EMMANUEL OBE writes that Governor Peter Obi has consistently denied the people of Anambra State a democratically-elected local government administration for six years
The issue has refused to go away, no matter how much Governor Peter Obi and his aides have wished it dead with the profuse and endless explanations they have been offering since 2006 when his administration took off.
The failure to conduct local government election in Anambra State since the governor came into office is hanging precariously on Obi’s shoulders like the proverbial albatross. And his answers do not seem to satisfy his opponents, who have continued to mount pressure on him to conduct the election.
For a governor who has resolved virtually every other political issue that stood Anambra out in the comity of states, including godfatherism, and to a great extent, thuggery, the conduct of the LG election is sticking out like a sore thumb.
Even his party men have joined in the demand for the conduct of the election. Chief Victor Umeh, who has worked with Obi since 2002 when the party started the journey to the Government House, had to break his silence two months ago when he alleged that his disfavour with the governor was caused by his persistence that the council poll should be conducted.
Umeh had alleged that the governor and some of his aides had unwittingly found themselves in a situation where they could not let go the enormous funds allocated to the LGs from the Federation Account.
And every day, more pressure is being put on the governor to set the machinery in motion for the conduct of the election. And as if to respond to the yearnings of the people, the Anambra State Independent Electoral Commission recently announced at a news conference addressed by one of its commissioners, Mr. Sylvester Okonkwo, that it would soon begin the process of conducting the council poll. But that is all that has come out of the commission.
Several people, including political parties, have gone to court to get the court to compel the governor to conduct the poll. None of the cases is yet to be decided.
Hundreds of councillorship and chairmanship candidates and aspirants, who had in the past paid various kinds of nomination fees to contest the election, have been carrying out repeated demonstrations to draw attention to the need to conduct the election. None has moved the state government enough to conduct the poll.
The persistent demands for the conduct of the election are threatening to diminish the tall democratic credentials that Obi had dutifully acquired during the processes he went through to reclaim his mandate between 2003 and 2007.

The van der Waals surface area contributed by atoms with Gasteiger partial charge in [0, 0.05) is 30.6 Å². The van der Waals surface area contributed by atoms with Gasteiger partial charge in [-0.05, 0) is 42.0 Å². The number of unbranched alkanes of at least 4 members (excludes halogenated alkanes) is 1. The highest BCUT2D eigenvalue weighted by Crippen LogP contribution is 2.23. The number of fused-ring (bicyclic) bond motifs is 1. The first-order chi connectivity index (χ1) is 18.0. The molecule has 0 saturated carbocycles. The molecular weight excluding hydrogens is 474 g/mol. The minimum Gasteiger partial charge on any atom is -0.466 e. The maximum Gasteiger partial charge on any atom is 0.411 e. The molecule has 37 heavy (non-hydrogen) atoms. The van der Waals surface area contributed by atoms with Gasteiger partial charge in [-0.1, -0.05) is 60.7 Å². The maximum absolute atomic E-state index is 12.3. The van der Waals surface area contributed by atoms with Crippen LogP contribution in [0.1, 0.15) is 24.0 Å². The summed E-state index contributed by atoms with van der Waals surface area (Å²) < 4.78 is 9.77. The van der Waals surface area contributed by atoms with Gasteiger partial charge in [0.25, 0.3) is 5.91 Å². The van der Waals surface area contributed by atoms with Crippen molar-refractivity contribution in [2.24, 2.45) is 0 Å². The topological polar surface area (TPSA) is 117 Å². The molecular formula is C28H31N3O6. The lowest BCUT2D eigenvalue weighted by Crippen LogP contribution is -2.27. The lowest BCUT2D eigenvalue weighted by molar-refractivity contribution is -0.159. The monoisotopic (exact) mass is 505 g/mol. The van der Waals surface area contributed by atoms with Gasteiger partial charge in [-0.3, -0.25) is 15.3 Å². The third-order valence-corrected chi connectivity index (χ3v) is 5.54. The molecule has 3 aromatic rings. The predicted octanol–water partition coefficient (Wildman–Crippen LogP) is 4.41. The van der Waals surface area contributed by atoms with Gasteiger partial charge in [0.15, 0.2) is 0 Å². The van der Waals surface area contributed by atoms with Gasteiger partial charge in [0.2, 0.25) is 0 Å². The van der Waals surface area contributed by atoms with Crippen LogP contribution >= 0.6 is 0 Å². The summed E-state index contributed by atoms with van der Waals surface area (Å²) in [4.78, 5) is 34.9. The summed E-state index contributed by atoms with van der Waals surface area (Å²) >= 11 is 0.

A legal practitioner, Mr. Anthony Nwafor, who referred to constitutional provisions to back his case for the enthronement of democratic governance at the LG level, wondered why the government led by Obi, who he said was a beneficiary of the rule of law, could not extend the same gesture to the people at the LG level.
Quoting Section 7 of the 1999 Constitution, which he said guaranteed democratic governance at the LG level, Nwafor said, “The section provides that ‘the government of every state shall, subject to section 8 of this constitution, ensure their existence under a law which provides for the establishment, structure, composition, finance and functions of such councils.’ Section 7 (5) also states that ‘the functions to be conferred by laws upon local government councils shall include those set out in the Fourth Schedule to this Constitution.’ Going by the provision of the constitution, all councils in Nigeria are expected to be run by democratically elected chairmen.”
When he took office in heated and hectic circumstances in 2006, conducting an LG election in the state did not appear to be a priority, even though Anambra was far behind schedule to other states of the federation. The last council poll in the state was conducted in 2004.
At that time, the state was still smouldering from the smoke of the Nov. 10, 11 and 12, 2004 mayhem ignited by political leaders, who were opposed to the December 2004 council poll proposed by the then Chris Ngige Administration.
It was then convenient for the Obi administration to explain why he could not in all sanity take the state back to that situation, especially when the perpetrators of the mayhem and their backers were still very much around.
The state of insecurity was one reason the then Commissioner for Information and Culture, Prof. Chinyere Okunna, and her colleagues kept giving the reason why the state should be excused from conducting the election.
But many observers did not really believe the government and their story. Chief Nnamdi Okafor, a member of the Peoples Democratic Party from Idemili North LG said, “The governor knew that his party would not do well in the poll, so he was using the excuse of insecurity to buy time.”
Nnamdi Peters, an Awka-based businessman, said the governor was only trying to buy time so that the Umeh-led Anambra State Independent Electoral Commission appointed by his predecessor, Ngige, would run out its five-year tenure.